Wealth Tax in France

Understand how wealth tax - the IFI or Impôt sur la Fortune Immobilière - is calculated in France...

Since 1 January 2018 wealth tax is now known as IFI  or Impôt sur la Fortune Immobilière, replacing the previous ISF (Impôt de Solidarité sur la Fortune). This is a tax on immovable property and only real estate will be subject to this new tax. Securities, bank and financial investments, and cash will be excluded. The tax is based on the wealth of the household, including spouse and children. Unmarried couples living together are treated as one household for wealth tax purposes.

Non-residents will only be liable for this tax on their real estate located in France. Residents are subject to their worldwide properties, subject to the provisions of tax treaties.

It should be noted that this new tax is being challenged before the Conseil Constitutionnel, based on the grounds that it will breach the principle of equal tax treatment.

IFI Tax Rates

There will be no change in the tax threshold or the tax rates, which remain the same in 2018. The 30% discount on the main private residence still applies, and premises used for the taxpayer’s main professional activity are exempt from the wealth tax. 

The tax is assessed on the property's market value. There is no legal definition of market value, but it is often referred to as the ‘price it could be expected to fetch on the open market’ that year. The fair market value of an owner-occupied main home may be reduced by 30 percent for wealth tax purposes.

Liabilities such as mortgages and other debts are deductible in arriving at net assets.

For those with assets in excess of €1.3m, the rates and thresholds below apply for 2018.

  • Under €800,000 : 0%
  • €800,001 to €1,300,000 : 0.50%
  • €1,300,001 to €2,570,000 : 0.70%
  • €2,570,001 to €5,000,000 : 1.00%
  • €5,000,001 to €10,000,000 : 1.25
  • €10,000,000 upwards : 1.50%

Payment of Wealth Tax

The wealth tax must be declared at the same time as the income tax. The exact dates for the 2018 declaration are yet to be released.Residents of France submit returns and payments to their local tax office. 

Non-residents submit returns and payments to:

  • Service des impôts des particuliers - Non-résidents
    TSA 10010 - 10 rue du Centre - 93465 Noisy le Grand cedex
  • Tel: +33 (0)1 57 33 83 00 from 09:00-16:00
  • Fax : +33 (0)1 57 33 82 66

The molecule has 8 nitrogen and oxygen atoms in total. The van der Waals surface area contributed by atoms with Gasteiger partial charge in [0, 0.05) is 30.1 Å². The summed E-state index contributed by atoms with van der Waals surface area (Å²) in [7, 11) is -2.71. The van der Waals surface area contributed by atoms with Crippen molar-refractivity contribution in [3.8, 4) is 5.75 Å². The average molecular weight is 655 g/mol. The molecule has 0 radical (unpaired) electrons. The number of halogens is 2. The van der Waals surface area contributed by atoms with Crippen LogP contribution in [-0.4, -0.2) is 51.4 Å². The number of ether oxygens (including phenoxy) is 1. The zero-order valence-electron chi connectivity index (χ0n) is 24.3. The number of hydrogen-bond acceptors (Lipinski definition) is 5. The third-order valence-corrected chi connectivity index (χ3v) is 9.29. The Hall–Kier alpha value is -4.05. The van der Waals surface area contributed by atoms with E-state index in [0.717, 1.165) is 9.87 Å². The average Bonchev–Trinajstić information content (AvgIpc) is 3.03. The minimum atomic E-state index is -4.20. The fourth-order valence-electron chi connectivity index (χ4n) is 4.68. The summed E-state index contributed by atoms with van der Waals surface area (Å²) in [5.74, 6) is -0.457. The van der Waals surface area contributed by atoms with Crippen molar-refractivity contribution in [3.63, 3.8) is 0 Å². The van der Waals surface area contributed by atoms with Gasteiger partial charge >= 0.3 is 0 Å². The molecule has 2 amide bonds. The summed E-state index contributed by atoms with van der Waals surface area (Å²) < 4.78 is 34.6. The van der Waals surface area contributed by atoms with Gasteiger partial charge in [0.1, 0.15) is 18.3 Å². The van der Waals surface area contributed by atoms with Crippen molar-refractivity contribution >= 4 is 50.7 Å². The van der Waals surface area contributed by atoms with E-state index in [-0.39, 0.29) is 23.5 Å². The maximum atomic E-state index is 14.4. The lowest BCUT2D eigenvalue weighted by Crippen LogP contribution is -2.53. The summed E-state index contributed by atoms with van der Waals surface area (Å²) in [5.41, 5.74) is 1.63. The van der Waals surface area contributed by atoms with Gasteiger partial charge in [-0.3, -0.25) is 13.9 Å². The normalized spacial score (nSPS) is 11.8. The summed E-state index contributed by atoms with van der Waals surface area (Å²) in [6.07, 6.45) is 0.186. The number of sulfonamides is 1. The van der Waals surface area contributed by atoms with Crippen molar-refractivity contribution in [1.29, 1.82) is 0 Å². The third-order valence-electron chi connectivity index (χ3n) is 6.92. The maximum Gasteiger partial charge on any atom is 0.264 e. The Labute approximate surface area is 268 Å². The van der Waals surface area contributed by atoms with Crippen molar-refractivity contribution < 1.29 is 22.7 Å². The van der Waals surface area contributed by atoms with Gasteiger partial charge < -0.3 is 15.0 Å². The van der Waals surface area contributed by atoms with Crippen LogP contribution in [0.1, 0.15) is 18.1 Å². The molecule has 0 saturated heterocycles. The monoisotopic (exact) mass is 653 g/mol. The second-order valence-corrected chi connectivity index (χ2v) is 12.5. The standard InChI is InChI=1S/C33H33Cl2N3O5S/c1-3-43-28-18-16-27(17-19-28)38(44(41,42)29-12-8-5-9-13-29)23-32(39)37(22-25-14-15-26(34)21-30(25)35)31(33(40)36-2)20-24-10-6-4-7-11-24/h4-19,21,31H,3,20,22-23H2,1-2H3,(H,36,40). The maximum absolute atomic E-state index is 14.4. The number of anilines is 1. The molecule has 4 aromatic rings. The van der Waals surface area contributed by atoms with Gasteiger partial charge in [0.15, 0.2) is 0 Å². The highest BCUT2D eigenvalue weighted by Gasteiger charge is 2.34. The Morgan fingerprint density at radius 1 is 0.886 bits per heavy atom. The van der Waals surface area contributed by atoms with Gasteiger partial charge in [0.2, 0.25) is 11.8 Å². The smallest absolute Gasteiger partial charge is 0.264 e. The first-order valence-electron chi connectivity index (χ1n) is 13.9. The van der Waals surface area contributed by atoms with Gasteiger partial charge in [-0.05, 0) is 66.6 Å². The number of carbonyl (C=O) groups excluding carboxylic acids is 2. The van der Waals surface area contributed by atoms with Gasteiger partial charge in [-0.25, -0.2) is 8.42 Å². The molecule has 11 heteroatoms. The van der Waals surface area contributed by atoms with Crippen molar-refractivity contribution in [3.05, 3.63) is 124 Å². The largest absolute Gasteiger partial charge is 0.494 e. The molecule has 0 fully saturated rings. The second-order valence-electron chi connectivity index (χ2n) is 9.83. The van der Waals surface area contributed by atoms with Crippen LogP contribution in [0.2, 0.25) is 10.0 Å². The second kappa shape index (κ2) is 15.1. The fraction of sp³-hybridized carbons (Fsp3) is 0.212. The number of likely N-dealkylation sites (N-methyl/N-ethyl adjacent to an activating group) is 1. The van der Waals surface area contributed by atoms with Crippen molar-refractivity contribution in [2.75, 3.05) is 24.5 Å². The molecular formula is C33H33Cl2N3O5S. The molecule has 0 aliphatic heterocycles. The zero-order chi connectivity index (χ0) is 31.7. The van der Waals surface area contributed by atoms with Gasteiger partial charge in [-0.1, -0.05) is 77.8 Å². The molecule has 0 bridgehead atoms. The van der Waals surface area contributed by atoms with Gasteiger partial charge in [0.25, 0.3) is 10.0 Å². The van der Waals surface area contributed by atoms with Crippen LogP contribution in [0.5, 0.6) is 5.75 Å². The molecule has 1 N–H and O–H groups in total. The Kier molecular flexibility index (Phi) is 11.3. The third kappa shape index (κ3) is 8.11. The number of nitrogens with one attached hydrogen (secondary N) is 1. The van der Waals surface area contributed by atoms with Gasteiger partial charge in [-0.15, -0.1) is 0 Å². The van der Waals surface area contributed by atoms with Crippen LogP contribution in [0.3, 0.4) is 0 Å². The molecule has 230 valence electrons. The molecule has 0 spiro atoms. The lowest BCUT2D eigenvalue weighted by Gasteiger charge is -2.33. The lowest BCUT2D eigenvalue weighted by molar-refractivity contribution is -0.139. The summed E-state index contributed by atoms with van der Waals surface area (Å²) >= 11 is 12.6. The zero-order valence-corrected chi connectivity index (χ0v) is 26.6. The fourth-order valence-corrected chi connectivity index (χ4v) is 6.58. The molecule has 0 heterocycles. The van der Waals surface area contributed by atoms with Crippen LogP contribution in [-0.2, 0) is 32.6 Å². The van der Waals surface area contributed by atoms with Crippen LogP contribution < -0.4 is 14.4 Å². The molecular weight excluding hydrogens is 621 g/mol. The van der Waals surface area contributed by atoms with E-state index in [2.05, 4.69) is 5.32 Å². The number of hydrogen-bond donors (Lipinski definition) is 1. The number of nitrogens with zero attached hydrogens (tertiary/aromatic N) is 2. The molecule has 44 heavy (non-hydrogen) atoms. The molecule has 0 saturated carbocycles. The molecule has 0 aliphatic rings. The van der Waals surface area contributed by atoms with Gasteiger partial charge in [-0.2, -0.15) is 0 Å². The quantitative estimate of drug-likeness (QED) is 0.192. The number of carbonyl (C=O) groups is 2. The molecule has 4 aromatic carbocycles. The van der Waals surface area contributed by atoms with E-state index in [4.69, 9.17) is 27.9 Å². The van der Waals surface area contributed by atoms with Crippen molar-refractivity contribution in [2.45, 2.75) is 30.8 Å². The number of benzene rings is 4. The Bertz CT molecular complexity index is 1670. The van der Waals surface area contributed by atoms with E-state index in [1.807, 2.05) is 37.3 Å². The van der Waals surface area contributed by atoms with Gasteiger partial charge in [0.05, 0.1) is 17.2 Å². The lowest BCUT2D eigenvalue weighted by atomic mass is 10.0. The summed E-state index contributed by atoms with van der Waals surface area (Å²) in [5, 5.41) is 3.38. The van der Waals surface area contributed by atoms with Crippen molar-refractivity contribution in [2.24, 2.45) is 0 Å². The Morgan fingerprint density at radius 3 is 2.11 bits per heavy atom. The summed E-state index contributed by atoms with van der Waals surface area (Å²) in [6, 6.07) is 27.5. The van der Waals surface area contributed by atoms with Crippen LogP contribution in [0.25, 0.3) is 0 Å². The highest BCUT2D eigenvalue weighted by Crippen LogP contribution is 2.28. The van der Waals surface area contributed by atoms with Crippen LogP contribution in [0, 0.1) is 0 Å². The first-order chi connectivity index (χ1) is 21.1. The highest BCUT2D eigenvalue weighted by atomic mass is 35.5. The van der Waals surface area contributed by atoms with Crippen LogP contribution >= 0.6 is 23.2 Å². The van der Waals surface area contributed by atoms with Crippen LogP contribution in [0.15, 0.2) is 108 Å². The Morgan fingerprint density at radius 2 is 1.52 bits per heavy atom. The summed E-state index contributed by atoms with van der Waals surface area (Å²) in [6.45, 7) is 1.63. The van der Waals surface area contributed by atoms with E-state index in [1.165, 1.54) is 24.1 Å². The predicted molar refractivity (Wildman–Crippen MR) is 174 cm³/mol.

• Email 

Usufruct and Nue-propriété

Where the ownership of a property is split into usufruit (lifetime interest) and nue-propriété (underlying ‘freehold’ interest), the full value of the property (not just the lifetime interest) is assessed on the owner of the usufruit. Accordingly, the owner of the nue-propriété is exempt. The holder of the usufruct is only assessed to wealth tax on the portion of the property over which their entitlement exists.  So, for example, if an individual has an usufruct over one quarter of the property, he will pay wealth tax over one quarter of the value of the property.

Wealth Tax For New Residents of France

The France/UK double tax treaty provides substantial relief from wealth tax for UK nationals. 

For the first five French tax years after becoming a resident of France, wealth tax will only be based on assets in France and all other assets will be ignored. In the sixth year following French tax residence, wealth tax would then be payable on worldwide assets as normal.
If you can arrive in France at the beginning of the France tax year (January-December), you would stretch out the five year exemption period. Some other countries, including Germany, Spain, Canada and the US have a similar provision in their tax treaty. 

75 Percent Income Tax and Wealth Tax Restriction

For individuals who are resident in France, their combined income tax, wealth tax and social charges cannot exceed 75% of their total income for the previous year.

75 percent may sound too high, but this ‘tax cap’ can create attractive tax planning opportunities to mitigate wealth tax by reducing taxable income, but without reducing spendable income. The mechanism is complex, so you need specialist advice to ensure you use it to your advantage.
Where the relevant taxes exceed 75 percent, the taxpayer has to claim a refund of the excess taxes paid using Form 2042 C before 31st December (in respect of excess tax paid in the previous year). There is no ceiling on the limitation under this provision and wealth tax,  income tax and social charges paid over the 75 percent limit can all be reclaimed.


The tax rates, scope and reliefs may change.  Any statements concerning taxation are based upon our understanding of current taxation laws and practices which are subject to change. Tax information has been summarised; an individual must take personalised advice.